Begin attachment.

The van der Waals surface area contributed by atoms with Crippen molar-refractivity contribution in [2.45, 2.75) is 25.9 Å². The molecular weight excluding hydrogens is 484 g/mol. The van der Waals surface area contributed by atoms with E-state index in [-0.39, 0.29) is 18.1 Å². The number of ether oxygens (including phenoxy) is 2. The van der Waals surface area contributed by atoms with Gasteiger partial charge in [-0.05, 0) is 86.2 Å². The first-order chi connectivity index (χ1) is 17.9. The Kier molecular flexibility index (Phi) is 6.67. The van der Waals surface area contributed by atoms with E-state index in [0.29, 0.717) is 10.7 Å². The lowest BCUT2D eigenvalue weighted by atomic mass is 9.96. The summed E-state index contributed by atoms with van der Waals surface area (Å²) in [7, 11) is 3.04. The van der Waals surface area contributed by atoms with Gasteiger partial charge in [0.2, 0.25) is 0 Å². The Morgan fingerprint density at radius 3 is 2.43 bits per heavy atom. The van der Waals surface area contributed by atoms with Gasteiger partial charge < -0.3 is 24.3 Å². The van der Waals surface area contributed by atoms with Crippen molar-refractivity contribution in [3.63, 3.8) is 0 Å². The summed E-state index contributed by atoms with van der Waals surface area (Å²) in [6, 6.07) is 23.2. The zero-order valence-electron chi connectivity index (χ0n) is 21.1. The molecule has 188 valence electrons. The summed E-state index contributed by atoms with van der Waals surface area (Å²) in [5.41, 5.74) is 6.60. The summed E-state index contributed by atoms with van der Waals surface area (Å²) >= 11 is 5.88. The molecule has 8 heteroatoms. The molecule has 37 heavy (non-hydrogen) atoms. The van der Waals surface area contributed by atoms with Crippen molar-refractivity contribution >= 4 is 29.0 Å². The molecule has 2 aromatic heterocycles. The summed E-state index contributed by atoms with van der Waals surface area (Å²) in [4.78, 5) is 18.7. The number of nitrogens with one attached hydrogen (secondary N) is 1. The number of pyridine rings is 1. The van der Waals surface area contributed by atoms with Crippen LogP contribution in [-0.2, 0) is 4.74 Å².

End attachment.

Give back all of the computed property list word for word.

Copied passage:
The van der Waals surface area contributed by atoms with Crippen molar-refractivity contribution in [2.45, 2.75) is 25.9 Å². The molecular weight excluding hydrogens is 484 g/mol. The van der Waals surface area contributed by atoms with E-state index in [-0.39, 0.29) is 18.1 Å². The number of ether oxygens (including phenoxy) is 2. The van der Waals surface area contributed by atoms with Gasteiger partial charge in [-0.05, 0) is 86.2 Å². The first-order chi connectivity index (χ1) is 17.9. The Kier molecular flexibility index (Phi) is 6.67. The van der Waals surface area contributed by atoms with E-state index in [0.29, 0.717) is 10.7 Å². The lowest BCUT2D eigenvalue weighted by atomic mass is 9.96. The summed E-state index contributed by atoms with van der Waals surface area (Å²) in [7, 11) is 3.04. The van der Waals surface area contributed by atoms with Gasteiger partial charge in [0.2, 0.25) is 0 Å². The Morgan fingerprint density at radius 3 is 2.43 bits per heavy atom. The van der Waals surface area contributed by atoms with Gasteiger partial charge < -0.3 is 24.3 Å². The van der Waals surface area contributed by atoms with Crippen molar-refractivity contribution in [3.63, 3.8) is 0 Å². The summed E-state index contributed by atoms with van der Waals surface area (Å²) in [6, 6.07) is 23.2. The zero-order valence-electron chi connectivity index (χ0n) is 21.1. The molecule has 188 valence electrons. The summed E-state index contributed by atoms with van der Waals surface area (Å²) in [5.41, 5.74) is 6.60. The summed E-state index contributed by atoms with van der Waals surface area (Å²) >= 11 is 5.88. The molecule has 8 heteroatoms. The molecule has 37 heavy (non-hydrogen) atoms. The van der Waals surface area contributed by atoms with Crippen molar-refractivity contribution >= 4 is 29.0 Å². The molecule has 2 aromatic heterocycles. The summed E-state index contributed by atoms with van der Waals surface area (Å²) in [4.78, 5) is 18.7. The number of nitrogens with one attached hydrogen (secondary N) is 1. The number of pyridine rings is 1. The van der Waals surface area contributed by atoms with Crippen LogP contribution in [-0.2, 0) is 4.74 Å².